Does your business, make, import, sell, distribute, repackage or repair products, if so, you can be legally liable for personal injury or property damage, as well as any resulting financial loss due to faults or problems in the product.
Do you operate a business from home? If you do, then it’s important to know your home insurance doesn’t automatically cover product or public liability exposures.
What is product liability insurance?
Product liability insurance is different form public liability insurance. Product Liability provides cover for legal defence costs, as well as any damages awarded by a court relating to injury or damage caused by your products. As mentioned, products include anything that you import, distribute, wholesale, relabel, repackage, or repair.
Under the Australian Consumer Law (ACL), importers are considered the manufacturers, giving them an extra level of responsibility, mainly because it can be very difficult for customers to make a claim or sue an overseas company.
Examples of claims include, hazardous toys injuring children, phone recharges that cause house fires, salmonella in food or faulty airbags in cars, causing injuries to the customer that purchased the item or the person using it.
So, taking out product liability insurance as protection against potentially having to pay legal defence costs that can amount to tens or even hundreds of thousands of dollars, plus pay damages awarded by a court, is a great way to manage that financial risk for a fixed amount each year
Product safety issues that may affect your insurance cover
Product safety is always a high priority for manufacturers, importers and sellers of goods. The General Liability Report from Wotton & Kearney lawyers provides topical examples of product safety issues that have risen since the pandemic.
Product Liability claims regularly make heading lines, recent cases include, injuries caused by medical devices, IUD, pacemaker and implants; failure of Takata car airbags; salmonella in lettuce etc.
Another relevant example was the global shortage of alcohol-based hand sanitisers which resulted in the importation of methanol so that local businesses could manufacture this product in Australia. Subsequent product safety concerns led to a 2% standard being imposed on methanol. In addition, there’s the case against Amazon as a distributor of consumer products and whether they’re liable for the products sold on its site. This is particularly relevant given that many small businesses have moved into the e-commerce space since the pandemic.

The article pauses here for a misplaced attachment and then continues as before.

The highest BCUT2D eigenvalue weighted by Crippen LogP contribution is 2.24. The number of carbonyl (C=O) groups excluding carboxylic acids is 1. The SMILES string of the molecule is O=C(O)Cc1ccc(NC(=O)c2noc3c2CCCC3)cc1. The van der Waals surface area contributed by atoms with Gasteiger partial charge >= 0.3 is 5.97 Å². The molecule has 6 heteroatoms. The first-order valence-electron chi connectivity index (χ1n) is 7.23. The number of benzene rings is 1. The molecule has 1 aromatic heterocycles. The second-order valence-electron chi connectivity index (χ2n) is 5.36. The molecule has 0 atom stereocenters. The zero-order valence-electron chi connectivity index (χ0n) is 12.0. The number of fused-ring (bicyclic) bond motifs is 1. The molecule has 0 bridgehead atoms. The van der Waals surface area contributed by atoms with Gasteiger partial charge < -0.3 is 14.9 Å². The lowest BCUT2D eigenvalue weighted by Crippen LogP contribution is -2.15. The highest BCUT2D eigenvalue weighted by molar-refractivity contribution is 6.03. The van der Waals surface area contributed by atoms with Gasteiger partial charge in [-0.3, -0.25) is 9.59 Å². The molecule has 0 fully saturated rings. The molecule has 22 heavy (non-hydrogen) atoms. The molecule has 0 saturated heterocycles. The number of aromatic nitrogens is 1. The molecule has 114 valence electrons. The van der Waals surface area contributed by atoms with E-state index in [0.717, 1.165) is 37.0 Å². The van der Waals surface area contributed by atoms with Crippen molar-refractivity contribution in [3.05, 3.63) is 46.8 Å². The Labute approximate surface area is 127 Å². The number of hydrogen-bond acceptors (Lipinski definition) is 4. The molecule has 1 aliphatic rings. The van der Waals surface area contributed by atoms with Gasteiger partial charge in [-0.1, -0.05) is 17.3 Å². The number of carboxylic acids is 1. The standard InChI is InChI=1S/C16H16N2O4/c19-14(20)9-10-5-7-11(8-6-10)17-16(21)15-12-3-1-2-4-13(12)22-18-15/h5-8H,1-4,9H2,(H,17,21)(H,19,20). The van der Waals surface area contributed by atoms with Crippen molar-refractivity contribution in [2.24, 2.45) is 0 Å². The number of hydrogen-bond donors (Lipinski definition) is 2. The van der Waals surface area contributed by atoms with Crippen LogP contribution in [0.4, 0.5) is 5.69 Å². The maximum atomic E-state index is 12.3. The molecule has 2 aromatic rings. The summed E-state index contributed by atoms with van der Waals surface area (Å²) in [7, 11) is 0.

Yet another example of current product safety issues is the regulation of face masks that are intended to protect against disease. Considered as medical devices, the TGA regulates face masks under the Therapeutic Goods Act 1989. This means that importers, suppliers and manufacturers of face masks have obligations under this Act.
All these examples demonstrate the importance of product liability insurance to businesses that supply, sell or manufacture goods sold to consumers and other businesses.
Guarantee of Acceptable Quality and Fit for Purpose
The Australian Consumer Law (‘ACL’) has been in place since 2010. It’s the principal consumer protection law and applies the same in all States and Territories. It has recently been updated to apply to any consumer, which is a person of small business buying or selling goods for up to $100,000, that are used for ordinarily used for personal or household use. Such as solar hot-water systems, cars, electrical cables or alarm systems. The practical impact on importers, wholesalers, distributers and retailers is that Consumers or small business have a Guarantee that the goods supplied to them are acceptable quality and fit for any purpose that the customer said they were purchasing the goods for. If the item is not suitable, defective or causes any loss or damage, the seller is responsible. The ACL also says that importers or Australian distributors of overseas companies are the manufacture under Australian Law.
To discuss Product Liability and insurance needs, talk to your local insurance adviser.
This communication including any weblinks or attachments is for information purposes only. It is not a recommendation or opinion, your personal or individual objectives, financial situation or needs have not been taken into account. This communication is not intended to constitute personal advice. This type of insurance product is designed for small and large businesses, that want to be covered against financial loss relating to accidents or personal injury involving contractors or sub-contractors.
We strongly recommend that you consider the suitability of this information, in respect of your objectives, financial situation and needs before acting on it. This document is also not a Product Disclosure Statement (PDS) or a policy wording, nor is it a summary of a particular product’s features or terms of any insurance product. If you are interested in discussing this information or acquiring an insurance product, you should contact your insurance adviser to obtain and carefully consider any relevant PDS or policy wording before deciding whether to purchase any insurance product.